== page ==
Norwich away is awry
Posted by John Beech on April 10, 2009
Readers of this blog may recall that in my posting Life’s tough in Administration of 1st April (1) I commented on the fact that Norwich players had paid for their own flights to Blackpool for an away game. Now comes the news that the club’s directors have personally paid for the flight to Swansea this weekend (2). Had Delia Smith gone round the boardroom with a bowl and a cry of “Let’s be having you! Come on!”?
This is not simply a new twist to the story – it adds a significant new dimension, the terms and conditions of employment of the team members. In the earlier Blackpool case, it might be argued that the club did not see a flight as a reasonable way to travel, and if the players wanted to use an unnecessarily expensive form of transport, then fine so long as they paid for it themselves. It’s not clear whether the players were reimbursed the notional cost of the train fare or their part of the cost of coach hire.
In this latest Swansea case, the fact that the directors paid implies that the club’s position is that flying is the reasonable way to travel. According to the AA’s route planner, the journey from Norwich to Blackpool is a smidgeon over 250 miles and takes a minute under five hours. Norwich to Swansea, on the other hand, is slightly longer – 307.6 miles, taking five hours and thirty seven minutes.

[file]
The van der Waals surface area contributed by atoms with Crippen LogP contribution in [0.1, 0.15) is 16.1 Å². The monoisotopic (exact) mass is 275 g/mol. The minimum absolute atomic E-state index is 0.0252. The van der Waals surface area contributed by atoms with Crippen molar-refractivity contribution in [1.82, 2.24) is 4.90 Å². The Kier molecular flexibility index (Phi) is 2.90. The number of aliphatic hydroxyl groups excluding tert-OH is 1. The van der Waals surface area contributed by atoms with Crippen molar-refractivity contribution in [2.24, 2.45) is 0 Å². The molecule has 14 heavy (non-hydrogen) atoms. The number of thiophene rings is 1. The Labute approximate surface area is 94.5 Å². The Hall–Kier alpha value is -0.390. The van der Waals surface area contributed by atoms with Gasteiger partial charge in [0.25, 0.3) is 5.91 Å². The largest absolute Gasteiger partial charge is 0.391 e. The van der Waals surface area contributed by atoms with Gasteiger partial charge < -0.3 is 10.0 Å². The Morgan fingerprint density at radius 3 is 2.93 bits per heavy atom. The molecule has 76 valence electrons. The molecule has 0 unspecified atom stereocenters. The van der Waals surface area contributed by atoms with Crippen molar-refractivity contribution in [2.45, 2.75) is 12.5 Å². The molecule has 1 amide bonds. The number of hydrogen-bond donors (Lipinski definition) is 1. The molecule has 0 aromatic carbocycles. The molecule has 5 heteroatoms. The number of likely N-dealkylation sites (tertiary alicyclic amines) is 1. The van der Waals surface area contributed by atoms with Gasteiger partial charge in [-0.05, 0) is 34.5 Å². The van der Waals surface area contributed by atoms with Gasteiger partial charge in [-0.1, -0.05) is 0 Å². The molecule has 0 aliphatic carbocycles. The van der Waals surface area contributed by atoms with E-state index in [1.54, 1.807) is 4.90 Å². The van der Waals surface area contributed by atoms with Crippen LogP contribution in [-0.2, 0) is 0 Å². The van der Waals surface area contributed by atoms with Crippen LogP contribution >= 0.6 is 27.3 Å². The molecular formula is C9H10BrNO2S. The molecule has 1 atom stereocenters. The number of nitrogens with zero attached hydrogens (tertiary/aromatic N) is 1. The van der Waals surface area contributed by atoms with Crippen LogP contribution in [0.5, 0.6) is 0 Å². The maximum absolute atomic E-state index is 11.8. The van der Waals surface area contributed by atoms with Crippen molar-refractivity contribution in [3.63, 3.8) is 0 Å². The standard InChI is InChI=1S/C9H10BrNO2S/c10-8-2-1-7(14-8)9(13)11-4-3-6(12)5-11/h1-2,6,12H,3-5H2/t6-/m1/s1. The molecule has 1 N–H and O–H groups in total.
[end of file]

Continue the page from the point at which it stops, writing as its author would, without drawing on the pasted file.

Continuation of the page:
What strikes me is not the implicit setting of a limit for being allowed to fly, but that their flights to Swansea are being paid by the directors rather than by the club. A rum way to run a business. Surely if an employee is required to travel on business, then the employer (which in this case is the club) should pay the travel expenses. If I go to an academic conference to present a paper, I’d think it mighty odd to be told “Well, you can go, but only because the University Governors have had a whip-round”!
Norwich’s revenues last season were £10.9m, and they spent £6.8m on players’ wages. This should allow the basic principle of paying staff travel expenses to apply, but the annual overall loss of £2.7m explains why it hasn’t (3). The cost of ‘first team travel, medical & fitness, accommodation & catering’ was itemised as a total of £805k.
It is possible that Norwich may find themselves having to turn out at Brunton Park next season to play Carlisle United (281 miles; five hours and fifty-five minutes). Would the directors pay up personally again, or would they join John Nixon, Carlisle’s Managing director, in his call for league regionalisation (4), an idea with obvious financial advantage for both clubs and fans.
Norwich’s only remaining away games this season are fortunately at Ipswich and Charlton.